My favorite word is just. It pops up and always sounds good in my head. It's like a sentence enhancer to me!ReplyDelete
I'm addicted to the same words you are. Also "so," and my characters always seem to be nodding! I just weed constantly--no special tips except to be vigilant. It's harder to break the habit than to JUST (there it is again) keep weeding.ReplyDelete
I'm addicted to just and so and smile and grin (and and, apparently). Thanks for Wordle! I'll definitely have to run my manuscript through it when editing. :)ReplyDelete
*stands up* I'm addicted to "just, well, so"ReplyDelete
and I insist on using "roil" in my stuff at least once. :)
I think I'm addicted to odd words. It's worse because in Jamaica we learn English based on the British system, so my critique partners have a field day weeding out words which sound strange to the American reader. In the back of my head I keep hearing my writing coach (now deceased) saying 'always use the $5 word instead of the $10 word'ReplyDelete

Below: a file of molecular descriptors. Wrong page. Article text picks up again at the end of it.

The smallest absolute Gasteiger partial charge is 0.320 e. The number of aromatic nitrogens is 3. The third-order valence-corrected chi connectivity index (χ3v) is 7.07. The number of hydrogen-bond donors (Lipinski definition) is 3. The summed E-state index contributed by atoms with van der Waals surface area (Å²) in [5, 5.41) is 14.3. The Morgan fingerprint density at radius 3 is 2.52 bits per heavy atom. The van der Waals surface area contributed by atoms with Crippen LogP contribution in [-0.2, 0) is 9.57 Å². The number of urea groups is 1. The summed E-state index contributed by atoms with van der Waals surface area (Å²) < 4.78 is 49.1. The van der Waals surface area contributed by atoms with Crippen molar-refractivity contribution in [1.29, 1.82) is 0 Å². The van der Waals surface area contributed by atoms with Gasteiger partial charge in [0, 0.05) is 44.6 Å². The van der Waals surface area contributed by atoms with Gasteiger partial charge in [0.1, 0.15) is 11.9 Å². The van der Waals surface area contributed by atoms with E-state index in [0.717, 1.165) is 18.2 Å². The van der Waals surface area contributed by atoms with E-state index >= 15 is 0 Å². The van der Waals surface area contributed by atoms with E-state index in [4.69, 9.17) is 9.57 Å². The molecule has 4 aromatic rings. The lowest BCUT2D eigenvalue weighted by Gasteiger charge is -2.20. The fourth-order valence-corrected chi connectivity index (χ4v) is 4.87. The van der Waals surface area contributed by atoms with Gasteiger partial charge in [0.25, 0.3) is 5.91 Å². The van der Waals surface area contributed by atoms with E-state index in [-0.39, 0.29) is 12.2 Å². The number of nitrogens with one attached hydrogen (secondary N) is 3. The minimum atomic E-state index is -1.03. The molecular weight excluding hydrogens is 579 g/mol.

Good post. I have a huge problem with "suddenly" and "moment."ReplyDelete
I have recently discovered my addiction to 'that'. I thought that I was handling it OK, but it has become clear that I am not doing that well.ReplyDelete
An editor flagged my book for repeat offense of the word "esophagus." The word amuses me, what can I say? Ironically, I was also flagged for overusing "cliché." Also addicted to "very" and "just." I'm almost fully recovered from "hopefully," and "suddenly."ReplyDelete
I can't wait to check out those links! I'm addicted to sight-related words. See, stare, glare, glance, look, blah blah blah. But at least I'm aware of my problem. That's the first step, right?ReplyDelete
Oh, yeah. I'm a word addict. I like "that" and "just" I can't help it. And boy oh boy do I like emdashes.ReplyDelete
But I'm getting better. My crit group is quick to point these things out and now, I'm proud to say I'm on the road to recovery. I just got my 30 day chip. Oh, crap. I just used the word just. Shoot! I did it twice.
"Hi, my name is Angela. I fell off the wagon. But it's Julie's fault." ;)